Our No. 4 page ... but no metrics
Problem: We want to afford access to student tasks, but designing a directory of tasks and services is tricky. Worse yet, there are no obvious metrics to define success.
Solution: A/B test two versions, using a "chalkmark" technique.
Tools: Wireframes, unmoderated testing, chalkmark test by Optimal Workshop.
Time to get creative
Our Resources for Students page is the No. 4 most-visited page on the site, so it's worth putting in the time to improve it.
As we saw in our original user test of the Resources for Students page, creating a directory of student tasks is a tricky problem. We emphasized the main student information system and help resources, added a search box, and de-emphasized the directory section.
But what about the directory section? I did wireframes of a few different versions of this page, with the tasks split into categories. We were settling on a design that listed the categories in simple accordions, but in response to stakeholder feedback, I tried a version that showed the text descriptions of the categories. Our team was split on which version was better.
Sounds like an A/B test, right? But this page has more than 120 links, so there was no obvious metric (bounce rate, search exit, destination page, etc.) we could use to determine a winner.
Time to get creative. I used a "chalkmark" test, where users are given images of the page and asked where they'd click to find certain things. This technique is usually used for information architecture, but it seemed ideal for a "where would you find -?" test.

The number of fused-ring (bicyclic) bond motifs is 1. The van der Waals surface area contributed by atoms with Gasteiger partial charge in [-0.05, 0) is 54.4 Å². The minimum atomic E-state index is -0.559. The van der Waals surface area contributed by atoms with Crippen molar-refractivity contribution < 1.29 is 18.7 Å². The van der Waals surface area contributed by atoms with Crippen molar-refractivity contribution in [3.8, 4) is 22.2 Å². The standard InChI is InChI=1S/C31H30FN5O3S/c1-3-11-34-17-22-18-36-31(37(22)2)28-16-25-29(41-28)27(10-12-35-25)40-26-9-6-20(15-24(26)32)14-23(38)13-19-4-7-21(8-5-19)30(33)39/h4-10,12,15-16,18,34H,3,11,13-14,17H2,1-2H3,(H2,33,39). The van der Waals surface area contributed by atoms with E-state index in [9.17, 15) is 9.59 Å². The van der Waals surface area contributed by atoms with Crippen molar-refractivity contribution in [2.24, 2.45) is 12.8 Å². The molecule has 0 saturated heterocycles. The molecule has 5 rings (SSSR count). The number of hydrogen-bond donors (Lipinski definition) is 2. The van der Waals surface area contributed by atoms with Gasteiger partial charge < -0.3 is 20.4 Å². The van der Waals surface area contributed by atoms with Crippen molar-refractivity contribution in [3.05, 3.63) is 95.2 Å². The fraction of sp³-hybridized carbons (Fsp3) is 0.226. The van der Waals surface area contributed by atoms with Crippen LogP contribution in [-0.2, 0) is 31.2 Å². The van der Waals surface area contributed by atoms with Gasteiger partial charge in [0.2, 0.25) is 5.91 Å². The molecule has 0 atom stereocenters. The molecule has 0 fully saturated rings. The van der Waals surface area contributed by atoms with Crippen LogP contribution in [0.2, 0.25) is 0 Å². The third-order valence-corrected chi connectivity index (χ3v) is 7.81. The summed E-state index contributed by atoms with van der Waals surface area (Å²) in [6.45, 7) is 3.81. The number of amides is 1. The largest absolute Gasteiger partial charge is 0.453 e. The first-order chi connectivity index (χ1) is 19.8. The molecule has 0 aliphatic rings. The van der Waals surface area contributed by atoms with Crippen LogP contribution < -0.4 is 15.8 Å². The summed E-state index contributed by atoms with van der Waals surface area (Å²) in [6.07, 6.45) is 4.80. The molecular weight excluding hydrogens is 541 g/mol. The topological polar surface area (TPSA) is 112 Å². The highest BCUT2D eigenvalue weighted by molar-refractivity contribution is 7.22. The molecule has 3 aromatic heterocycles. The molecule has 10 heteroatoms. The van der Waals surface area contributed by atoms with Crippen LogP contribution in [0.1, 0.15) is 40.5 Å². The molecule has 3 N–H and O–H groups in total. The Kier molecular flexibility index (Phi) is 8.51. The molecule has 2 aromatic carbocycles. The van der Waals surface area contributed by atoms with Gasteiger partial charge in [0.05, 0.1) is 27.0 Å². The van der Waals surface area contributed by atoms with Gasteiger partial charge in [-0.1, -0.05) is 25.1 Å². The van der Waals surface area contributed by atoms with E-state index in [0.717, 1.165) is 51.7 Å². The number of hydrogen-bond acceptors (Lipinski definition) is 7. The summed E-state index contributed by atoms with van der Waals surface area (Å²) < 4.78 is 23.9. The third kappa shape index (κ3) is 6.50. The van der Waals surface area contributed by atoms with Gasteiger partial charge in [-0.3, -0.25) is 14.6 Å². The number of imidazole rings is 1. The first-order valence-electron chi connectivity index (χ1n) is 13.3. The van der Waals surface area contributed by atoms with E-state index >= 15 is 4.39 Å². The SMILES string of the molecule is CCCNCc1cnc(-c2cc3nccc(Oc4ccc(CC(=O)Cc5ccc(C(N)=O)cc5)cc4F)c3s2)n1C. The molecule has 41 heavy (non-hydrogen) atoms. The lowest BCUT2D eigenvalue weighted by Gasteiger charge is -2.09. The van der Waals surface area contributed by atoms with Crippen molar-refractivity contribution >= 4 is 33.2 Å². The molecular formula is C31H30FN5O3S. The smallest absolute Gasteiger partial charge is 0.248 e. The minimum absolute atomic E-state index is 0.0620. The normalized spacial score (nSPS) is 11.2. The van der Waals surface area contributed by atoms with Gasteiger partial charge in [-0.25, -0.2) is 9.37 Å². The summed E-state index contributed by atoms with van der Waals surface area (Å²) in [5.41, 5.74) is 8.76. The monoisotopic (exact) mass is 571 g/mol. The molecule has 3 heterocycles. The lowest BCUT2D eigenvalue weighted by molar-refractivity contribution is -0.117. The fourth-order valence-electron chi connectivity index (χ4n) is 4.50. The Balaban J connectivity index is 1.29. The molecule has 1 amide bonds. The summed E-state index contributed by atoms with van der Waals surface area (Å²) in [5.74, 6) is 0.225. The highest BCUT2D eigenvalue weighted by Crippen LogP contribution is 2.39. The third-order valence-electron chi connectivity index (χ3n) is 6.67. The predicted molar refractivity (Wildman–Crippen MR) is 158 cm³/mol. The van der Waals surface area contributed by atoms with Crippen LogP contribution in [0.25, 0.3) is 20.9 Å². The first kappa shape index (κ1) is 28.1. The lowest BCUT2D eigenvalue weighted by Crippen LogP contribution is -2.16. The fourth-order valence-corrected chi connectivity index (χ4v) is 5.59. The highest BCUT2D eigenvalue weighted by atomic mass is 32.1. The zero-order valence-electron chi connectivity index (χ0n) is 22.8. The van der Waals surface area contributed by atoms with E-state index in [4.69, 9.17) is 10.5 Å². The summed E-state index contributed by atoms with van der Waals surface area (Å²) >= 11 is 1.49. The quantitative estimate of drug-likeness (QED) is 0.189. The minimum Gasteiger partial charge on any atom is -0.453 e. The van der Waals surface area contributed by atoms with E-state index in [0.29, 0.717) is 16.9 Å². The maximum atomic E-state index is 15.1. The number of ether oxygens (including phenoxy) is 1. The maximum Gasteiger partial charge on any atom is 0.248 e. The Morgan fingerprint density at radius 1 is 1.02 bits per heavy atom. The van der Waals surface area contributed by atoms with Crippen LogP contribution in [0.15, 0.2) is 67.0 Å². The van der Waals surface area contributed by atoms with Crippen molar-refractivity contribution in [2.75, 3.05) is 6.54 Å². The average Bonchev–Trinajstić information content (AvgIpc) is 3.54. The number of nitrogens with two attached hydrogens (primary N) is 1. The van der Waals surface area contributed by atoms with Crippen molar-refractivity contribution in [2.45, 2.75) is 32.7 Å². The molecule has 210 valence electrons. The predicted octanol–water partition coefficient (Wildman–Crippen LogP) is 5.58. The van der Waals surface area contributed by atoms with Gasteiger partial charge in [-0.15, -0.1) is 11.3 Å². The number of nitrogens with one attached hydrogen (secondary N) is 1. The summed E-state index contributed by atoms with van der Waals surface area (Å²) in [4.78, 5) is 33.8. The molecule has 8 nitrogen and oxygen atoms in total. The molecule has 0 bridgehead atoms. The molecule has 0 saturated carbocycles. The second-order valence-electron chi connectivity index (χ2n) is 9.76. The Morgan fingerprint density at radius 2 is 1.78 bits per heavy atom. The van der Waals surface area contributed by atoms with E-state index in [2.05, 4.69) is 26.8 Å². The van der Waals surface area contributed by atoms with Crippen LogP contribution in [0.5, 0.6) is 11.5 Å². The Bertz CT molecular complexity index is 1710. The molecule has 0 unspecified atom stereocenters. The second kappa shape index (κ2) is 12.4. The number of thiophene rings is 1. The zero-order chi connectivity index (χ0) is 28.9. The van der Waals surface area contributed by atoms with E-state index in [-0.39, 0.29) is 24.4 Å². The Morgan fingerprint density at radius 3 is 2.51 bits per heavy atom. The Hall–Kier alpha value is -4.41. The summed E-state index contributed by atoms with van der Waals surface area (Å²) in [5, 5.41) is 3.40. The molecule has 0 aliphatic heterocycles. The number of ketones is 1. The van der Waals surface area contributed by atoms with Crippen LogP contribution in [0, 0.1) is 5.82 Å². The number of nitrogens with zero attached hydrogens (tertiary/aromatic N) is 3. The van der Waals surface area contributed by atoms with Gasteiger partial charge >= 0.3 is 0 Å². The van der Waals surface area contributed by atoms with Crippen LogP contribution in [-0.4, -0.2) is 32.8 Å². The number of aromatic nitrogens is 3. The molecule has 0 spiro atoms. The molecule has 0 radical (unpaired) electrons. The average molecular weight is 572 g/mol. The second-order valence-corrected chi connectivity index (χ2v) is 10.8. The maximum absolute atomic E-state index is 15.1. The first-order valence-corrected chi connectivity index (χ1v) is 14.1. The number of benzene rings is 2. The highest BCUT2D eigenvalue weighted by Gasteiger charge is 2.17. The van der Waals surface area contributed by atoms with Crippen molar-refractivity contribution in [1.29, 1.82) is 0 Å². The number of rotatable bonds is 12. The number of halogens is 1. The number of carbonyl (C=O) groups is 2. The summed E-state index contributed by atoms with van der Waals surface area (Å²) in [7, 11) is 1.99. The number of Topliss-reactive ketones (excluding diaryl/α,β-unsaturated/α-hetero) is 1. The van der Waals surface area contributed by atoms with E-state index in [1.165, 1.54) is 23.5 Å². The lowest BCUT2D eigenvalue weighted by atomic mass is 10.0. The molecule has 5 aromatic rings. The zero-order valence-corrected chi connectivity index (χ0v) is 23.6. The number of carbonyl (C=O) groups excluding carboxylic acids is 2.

I used the chalkmark technique in grad school - it's by Optimal Workshop. I tested with 40 students - 20 for each version.
Here's the Text-Exposed Version
This version offers more context about each category.
And here's the Accordion Version
This one shows the categories at a glance, with less scrolling.
I won't keep you in suspense. The text-exposed version won, but it was surprisingly close.
Stick with the text-exposed version.
Use the accordion version for mobile users.
I found several students looked for "Degree Audit" under Student Records, so I cross-linked it there. This test is useful for exploring users' mental models.
Change label to "View Resources" instead of "View More."
An odd finding
It wouldn't be a user test if you didn't find a weirdie. I asked students how they search our website:
Browse using the site menus.
Search using the site's search box.
Search using Google.
Just call someone.
Respondents were allowed to choose more than one. Suprisingly, "browse using the menu" was the big winner with 34 responses, compared with 21 in the search box, 6 for Google and 1 "just call."